/C

# fmod, fmodf, fmodl

Defined in header `<math.h>`
`float       fmodf( float x, float y );`
(1) (since C99)
`double      fmod( double x, double y );`
(2)
`long double fmodl( long double x, long double y );`
(3) (since C99)
Defined in header `<tgmath.h>`
`#define fmod( x, y )`
(4) (since C99)
1-3) Computes the floating-point remainder of the division operation `x/y`.
4) Type-generic macro: If any argument has type `long double`, `fmodl` is called. Otherwise, if any argument has integer type or has type `double`, `fmod` is called. Otherwise, `fmodf` is called.

The floating-point remainder of the division operation `x/y` calculated by this function is exactly the value `x - n*y`, where `n` is `x/y` with its fractional part truncated.

The returned value has the same sign as `x` and is less or equal to `y` in magnitude.

### Parameters

 x, y - floating point values

### Return value

If successful, returns the floating-point remainder of the division `x/y` as defined above.

If a domain error occurs, an implementation-defined value is returned (NaN where supported).

If a range error occurs due to underflow, the correct result (after rounding) is returned.

### Error handling

Errors are reported as specified in math_errhandling.

Domain error may occur if `y` is zero.

If the implementation supports IEEE floating-point arithmetic (IEC 60559),

• If `x` is ±0 and `y` is not zero, ±0 is returned
• If `x` is ±∞ and `y` is not NaN, NaN is returned and `FE_INVALID` is raised
• If `y` is ±0 and `x` is not NaN, NaN is returned and `FE_INVALID` is raised
• If `y` is ±∞ and `x` is finite, `x` is returned.
• If either argument is NaN, NaN is returned

POSIX requires that a domain error occurs if `x` is infinite or `y` is zero.

`fmod`, but not `remainder` is useful for doing silent wrapping of floating-point types to unsigned integer types: `(0.0 <= (y = fmod(rint(x), 65536.0 )) ? y : 65536.0 + y)` is in the range `[-0.0 .. 65535.0]`, which corresponds to `unsigned short`, but `remainder(rint(x), 65536.0)` is in the range `[-32767.0, +32768.0]`, which is outside of the range of `signed short`.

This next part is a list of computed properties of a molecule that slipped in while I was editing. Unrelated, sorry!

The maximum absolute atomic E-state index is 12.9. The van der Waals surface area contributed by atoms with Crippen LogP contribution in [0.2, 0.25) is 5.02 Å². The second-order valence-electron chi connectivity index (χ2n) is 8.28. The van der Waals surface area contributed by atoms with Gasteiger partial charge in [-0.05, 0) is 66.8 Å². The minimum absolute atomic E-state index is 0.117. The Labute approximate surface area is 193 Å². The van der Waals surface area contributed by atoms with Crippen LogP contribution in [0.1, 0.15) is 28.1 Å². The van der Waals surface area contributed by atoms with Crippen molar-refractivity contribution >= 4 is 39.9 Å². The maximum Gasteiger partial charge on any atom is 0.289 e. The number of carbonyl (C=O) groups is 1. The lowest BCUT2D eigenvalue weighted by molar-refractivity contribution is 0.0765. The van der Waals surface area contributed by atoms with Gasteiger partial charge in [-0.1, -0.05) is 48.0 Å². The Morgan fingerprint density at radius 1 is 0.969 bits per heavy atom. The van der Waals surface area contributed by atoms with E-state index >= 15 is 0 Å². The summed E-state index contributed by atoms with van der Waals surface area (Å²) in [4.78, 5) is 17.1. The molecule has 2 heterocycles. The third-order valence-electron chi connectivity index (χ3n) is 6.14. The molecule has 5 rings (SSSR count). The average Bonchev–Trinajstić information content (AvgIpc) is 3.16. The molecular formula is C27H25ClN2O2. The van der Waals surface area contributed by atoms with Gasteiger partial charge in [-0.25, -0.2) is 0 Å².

The double version of fmod behaves as if implemented as follows:

```double fmod(double x, double y)
{
#pragma STDC FENV_ACCESS ON
double result = remainder(fabs(x), (y = fabs(y)));
if (signbit(result)) result += y;
return copysign(result, x);
}```

### Example

```#include <stdio.h>
#include <math.h>
#include <fenv.h>

#pragma STDC FENV_ACCESS ON
int main(void)
{
printf("fmod(+5.1, +3.0) = %.1f\n", fmod(5.1,3));
printf("fmod(-5.1, +3.0) = %.1f\n", fmod(-5.1,3));
printf("fmod(+5.1, -3.0) = %.1f\n", fmod(5.1,-3));
printf("fmod(-5.1, -3.0) = %.1f\n", fmod(-5.1,-3));

// special values
printf("fmod(+0.0, 1.0) = %.1f\n", fmod(0, 1));
printf("fmod(-0.0, 1.0) = %.1f\n", fmod(-0.0, 1));
printf("fmod(+5.1, Inf) = %.1f\n", fmod(5.1, INFINITY));

// error handling
feclearexcept(FE_ALL_EXCEPT);
printf("fmod(+5.1, 0) = %.1f\n", fmod(5.1, 0));
if(fetestexcept(FE_INVALID)) puts("    FE_INVALID raised");
}```

Possible output:

```fmod(+5.1, +3.0) = 2.1
fmod(-5.1, +3.0) = -2.1
fmod(+5.1, -3.0) = 2.1
fmod(-5.1, -3.0) = -2.1
fmod(+0.0, 1.0) = 0.0
fmod(-0.0, 1.0) = -0.0
fmod(+5.1, Inf) = 5.1
fmod(+5.1, 0) = nan
FE_INVALID raised```
• C11 standard (ISO/IEC 9899:2011):
• 7.12.10.1 The fmod functions (p: 254)
• 7.25 Type-generic math <tgmath.h> (p: 373-375)
• F.10.7.1 The fmod functions (p: 528)
• C99 standard (ISO/IEC 9899:1999):
• 7.12.10.1 The fmod functions (p: 235)
• 7.22 Type-generic math <tgmath.h> (p: 335-337)
• F.9.7.1 The fmod functions (p: 465)
• C89/C90 standard (ISO/IEC 9899:1990):
• 4.5.6.4 The fmod function